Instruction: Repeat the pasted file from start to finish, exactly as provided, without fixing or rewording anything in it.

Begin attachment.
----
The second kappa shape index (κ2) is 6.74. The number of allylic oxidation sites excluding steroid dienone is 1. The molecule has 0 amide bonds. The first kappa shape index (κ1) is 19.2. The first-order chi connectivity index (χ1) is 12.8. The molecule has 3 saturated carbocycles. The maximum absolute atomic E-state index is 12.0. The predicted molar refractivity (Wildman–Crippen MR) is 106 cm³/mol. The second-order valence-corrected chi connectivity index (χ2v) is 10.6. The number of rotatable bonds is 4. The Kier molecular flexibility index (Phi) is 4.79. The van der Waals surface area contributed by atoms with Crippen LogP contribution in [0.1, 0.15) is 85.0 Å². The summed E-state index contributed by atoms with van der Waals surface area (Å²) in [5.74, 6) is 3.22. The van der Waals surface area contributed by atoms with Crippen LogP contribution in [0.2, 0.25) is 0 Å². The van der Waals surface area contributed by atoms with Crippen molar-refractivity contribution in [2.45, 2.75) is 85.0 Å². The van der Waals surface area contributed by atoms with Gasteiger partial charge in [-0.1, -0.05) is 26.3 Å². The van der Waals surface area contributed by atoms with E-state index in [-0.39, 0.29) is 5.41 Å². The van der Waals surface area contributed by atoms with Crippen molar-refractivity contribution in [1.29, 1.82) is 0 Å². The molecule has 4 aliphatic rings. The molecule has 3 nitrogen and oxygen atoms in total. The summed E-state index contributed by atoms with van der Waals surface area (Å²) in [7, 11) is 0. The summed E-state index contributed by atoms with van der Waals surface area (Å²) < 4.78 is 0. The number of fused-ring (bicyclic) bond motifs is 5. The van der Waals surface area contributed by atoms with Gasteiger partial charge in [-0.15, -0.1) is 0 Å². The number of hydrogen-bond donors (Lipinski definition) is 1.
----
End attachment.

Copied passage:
The second kappa shape index (κ2) is 6.74. The number of allylic oxidation sites excluding steroid dienone is 1. The molecule has 0 amide bonds. The first kappa shape index (κ1) is 19.2. The first-order chi connectivity index (χ1) is 12.8. The molecule has 3 saturated carbocycles. The maximum absolute atomic E-state index is 12.0. The predicted molar refractivity (Wildman–Crippen MR) is 106 cm³/mol. The second-order valence-corrected chi connectivity index (χ2v) is 10.6. The number of rotatable bonds is 4. The Kier molecular flexibility index (Phi) is 4.79. The van der Waals surface area contributed by atoms with Crippen LogP contribution in [0.1, 0.15) is 85.0 Å². The summed E-state index contributed by atoms with van der Waals surface area (Å²) in [5.74, 6) is 3.22. The van der Waals surface area contributed by atoms with Crippen LogP contribution in [0.2, 0.25) is 0 Å². The van der Waals surface area contributed by atoms with Crippen molar-refractivity contribution in [2.45, 2.75) is 85.0 Å². The van der Waals surface area contributed by atoms with Gasteiger partial charge in [-0.1, -0.05) is 26.3 Å². The van der Waals surface area contributed by atoms with E-state index in [-0.39, 0.29) is 5.41 Å². The van der Waals surface area contributed by atoms with Crippen molar-refractivity contribution in [1.29, 1.82) is 0 Å². The molecule has 4 aliphatic rings. The molecule has 3 nitrogen and oxygen atoms in total. The summed E-state index contributed by atoms with van der Waals surface area (Å²) in [7, 11) is 0. The summed E-state index contributed by atoms with van der Waals surface area (Å²) < 4.78 is 0. The number of fused-ring (bicyclic) bond motifs is 5. The van der Waals surface area contributed by atoms with Gasteiger partial charge in [-0.15, -0.1) is 0 Å². The number of hydrogen-bond donors (Lipinski definition) is 1.